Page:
Heart health in the Black community: A cardiologist’s perspective

By Dr. Chris J. Morgan Sunday March 18 2012 in Opinion
1 Star2 Stars3 Stars4 Stars5 Stars (No Ratings Yet)
Loading ... Loading ...



Heart disease and stroke make up two of the three leading causes of death in Canada. Every seven minutes, someone in Canada dies of heart disease or stroke. The leading cause of hospitalization in Canada continues to be heart disease and stroke, accounting for 16.9 per cent of total hospitalizations.



Hypertension (high blood pressure) is often the precursor that leads to these troubles. When we allow our “heart health” to severely deteriorate, we may find ourselves in the emergency department, or in the ICU (intensive care unit) of a hospital, or being referred to a cardiologist, a health professional who intimately understands the health impact of cardiac (heart) problems or conditions.



To gain a cardiologist perspective on the topic of heart health in the Black community, I engaged Dr. Paul Galiwango who completed both his medical degree and internal medicine and cardiology residency at the University of Toronto (2002). He then went on to do a one-year fellowship in Advanced Cardiac Imaging at the University of Ottawa Heart Institute. Dr. Galiwango has been on staff as a cardiologist at Rouge Valley Health System since 2008, and currently serves as the director of the Cardiac Diagnostics Lab, and co-director of the Cardiac CT Angiography program.



Can you describe the main function of the heart and the most common heart disorders?



The right side of the heart receives oxygen-poor blood and delivers it to the lungs to be oxygenated. The left side of the heart receives this oxygen-rich blood, and pumps it out to the rest of the body. The most common disorders of the heart are 1. coronary artery disease (which causes angina and heart attacks); 2. congestive heart failure and 3. atrial fibrillation.



What are the risk factors for some of the more common heart disorders?



The major risk factors for heart disease are 1. high blood pressure (a.k.a. hypertension); 2. Diabetes; 3. cigarette smoking; 4. elevated cholesterol and 5. a strong family history of heart disease. Other risk factors include obesity and physical inactivity.



What are some of the early signs and symptoms of someone who may be developing a heart problem?



The hallmark signs of coronary artery disease are chest pain/pressure that worsens with exertion and improves upon rest. The chest pain may radiate into the left arm or jaw. Not infrequently, though, instead of chest pain, people may feel stomach discomfort, which they may confuse with gas or heartburn. So if you are having stomach discomfort that is worse with activity or associated with shortness of breath, it is important to alert your doctor, as this may be a symptom of heart disease.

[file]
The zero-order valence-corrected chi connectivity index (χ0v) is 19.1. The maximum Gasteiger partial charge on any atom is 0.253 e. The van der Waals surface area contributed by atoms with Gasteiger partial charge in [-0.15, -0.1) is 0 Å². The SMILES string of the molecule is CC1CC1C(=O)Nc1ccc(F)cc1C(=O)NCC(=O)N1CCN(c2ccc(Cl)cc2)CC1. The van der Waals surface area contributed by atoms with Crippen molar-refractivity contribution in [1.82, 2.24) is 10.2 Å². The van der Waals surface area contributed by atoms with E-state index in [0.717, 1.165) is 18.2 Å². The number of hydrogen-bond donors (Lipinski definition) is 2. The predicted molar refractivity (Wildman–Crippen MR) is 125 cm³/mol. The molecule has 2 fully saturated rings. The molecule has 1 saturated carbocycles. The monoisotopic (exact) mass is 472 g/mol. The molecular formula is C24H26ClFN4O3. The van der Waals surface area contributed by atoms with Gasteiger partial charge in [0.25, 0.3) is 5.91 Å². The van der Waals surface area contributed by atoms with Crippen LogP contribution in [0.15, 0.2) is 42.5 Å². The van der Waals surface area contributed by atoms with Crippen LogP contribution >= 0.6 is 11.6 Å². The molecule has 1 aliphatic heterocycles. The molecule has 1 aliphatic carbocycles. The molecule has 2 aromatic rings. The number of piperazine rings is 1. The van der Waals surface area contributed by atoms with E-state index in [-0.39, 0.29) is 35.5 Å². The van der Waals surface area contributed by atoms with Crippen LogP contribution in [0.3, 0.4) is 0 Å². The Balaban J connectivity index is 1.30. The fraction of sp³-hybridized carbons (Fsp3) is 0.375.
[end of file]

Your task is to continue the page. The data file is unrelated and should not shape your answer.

Congestive heart failure typically causes shortness of breath, which is often worse at night. People may notice they have to elevate their head and sleep with many pillows at night, due to trouble breathing when they lie flat. Increasing swelling of the ankles can also be a sign of heart failure.



Atrial fibrillation causes the heart to beat in a rapid and irregular manner. Patients with this condition often have a sensation of their heart ‘fluttering’ or feeling like their heart is skipping beats.



As a cardiologist (heart specialist), when does someone typically come under your care and what types of treatment and care do you provide?



With respect to my office, patients are typically referred to me if they have symptoms suggestive of heart disease, and therefore need further investigations and management. I also see many patients who are already known to have cardiac disease and therefore need continuing evaluation, management and therapy. I also see many patients who have significant risk factors for heart disease, even if they may not display any symptoms.



The patients I care for in the hospital are typically more sick and need more urgent evaluation and treatment. These tend to be patients suffering from heart attacks, severe heart failure, and unstable arrhythmias. Many of these patients will undergo specialized tests and procedures such as angiograms (which allow us to visualize the arteries of the heart and detect blockages), angioplasties (where blocked arteries are opened with tiny balloons), and echocardiograms (where ultrasound waves allow us to evaluate the heart’s muscle and valves).



What are the best preventative and lifestyle measures we can take to keep our hearts healthy?